Arnica (Arnica Montana): a plant found in the northwestern parts of the U.S. and central Europe. The fresh plant has been chewed to reduce inflammation and bruising for centuries. Today, arnica can be used in the form of pills, creams, gels, and ointments.


Arnica has anti-inflammatory, analgesic, antimicrobial, and hepatoprotective properties, making it an excellent choice for decreased bruising, reduced swelling, and pain relief. It aids in speeding up the healing process for bruises and stimulates the production of white blood cells which helps clear out congested blood and fluids from the affected area.

Ginseng (Panax ginseng): a perennial herb with sturdy taproots. The plants generally die back in the fall and reemerge from the root system in the spring. The leaves are palmately compound with 3–5 leaflets, the margins of which may be entire, toothed, or lobed. The inflorescence is a solitary umbel, a flat-topped cluster of flowers, with both bisexual and male flowers. The fruit is a drupe. Cultivated ginseng plants usually require 5–7 years to mature from seed.


Ginseng has the ability to stop bleeding, both internally and externally, promote normal circulation, assist in the dispersal of congealed blood, and enhance the re-absorption of blood clots. It also assists with a wide range of bleeding conditions such as soft tissue injury and bruising.

Hyssop (Hyssop officinalis): an aromatic, semi-evergreen, woody-based, shrubby perennial that grows in an erect bushy clump 18-24” tall. It is frequently grown in herb gardens and is native to the northern Mediterranean coast and Asia Minor. Hyssop features narrow, stalkless, toothed, aromatic, shiny dark green leaves 1” long. Fragrant, two-lipped, tubular, purple-blue flowers with protruding stamens bloom in whorls on long dense terminal spikes in mid to late summer. Foliage, flowers and plant oils have a long history of culinary and folk medicine uses. Leaves are used in cooking to flavor such things as meats, soups, sauces, salads or stews. Hyssop oil is currently used as a flavoring agent in Chartreuse liquor. Plants are attractive to bees and butterflies.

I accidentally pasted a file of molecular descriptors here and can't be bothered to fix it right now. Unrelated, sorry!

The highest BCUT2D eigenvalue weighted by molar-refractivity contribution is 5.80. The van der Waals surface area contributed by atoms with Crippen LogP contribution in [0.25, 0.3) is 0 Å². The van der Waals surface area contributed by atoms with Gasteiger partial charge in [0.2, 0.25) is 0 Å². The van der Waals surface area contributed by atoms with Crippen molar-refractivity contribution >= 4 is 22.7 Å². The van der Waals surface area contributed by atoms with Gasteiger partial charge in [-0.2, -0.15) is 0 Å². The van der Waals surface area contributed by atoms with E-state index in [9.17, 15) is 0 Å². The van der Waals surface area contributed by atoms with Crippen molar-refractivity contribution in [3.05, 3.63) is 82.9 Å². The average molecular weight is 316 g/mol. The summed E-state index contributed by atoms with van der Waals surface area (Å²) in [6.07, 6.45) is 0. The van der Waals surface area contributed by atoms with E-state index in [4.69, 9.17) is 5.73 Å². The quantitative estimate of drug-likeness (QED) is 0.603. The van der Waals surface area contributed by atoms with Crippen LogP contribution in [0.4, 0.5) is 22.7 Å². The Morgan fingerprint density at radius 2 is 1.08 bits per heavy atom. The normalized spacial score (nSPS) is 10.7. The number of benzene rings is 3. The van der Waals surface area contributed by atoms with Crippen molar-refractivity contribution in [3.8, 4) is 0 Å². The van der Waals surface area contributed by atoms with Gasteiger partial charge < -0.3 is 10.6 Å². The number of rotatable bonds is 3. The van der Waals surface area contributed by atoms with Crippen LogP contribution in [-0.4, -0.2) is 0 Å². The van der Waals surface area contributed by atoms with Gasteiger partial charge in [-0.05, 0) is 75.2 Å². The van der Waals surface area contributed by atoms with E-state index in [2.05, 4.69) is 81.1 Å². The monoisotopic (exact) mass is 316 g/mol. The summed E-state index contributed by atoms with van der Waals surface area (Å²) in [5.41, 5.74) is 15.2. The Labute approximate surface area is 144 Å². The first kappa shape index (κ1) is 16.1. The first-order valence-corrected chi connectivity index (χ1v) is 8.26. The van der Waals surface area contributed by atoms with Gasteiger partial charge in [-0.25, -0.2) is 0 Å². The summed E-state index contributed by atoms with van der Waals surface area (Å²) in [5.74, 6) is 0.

Hyssop’s anti-inflammatory properties make it beneficial for treating muscular rheumatism, bruising, wound healing. As a poultice, Hyssop can be used to treat bruises, scarring, frostbite, pink eye, insect bites, and dental cavities. The leaves are used to cleanse and purify the skin.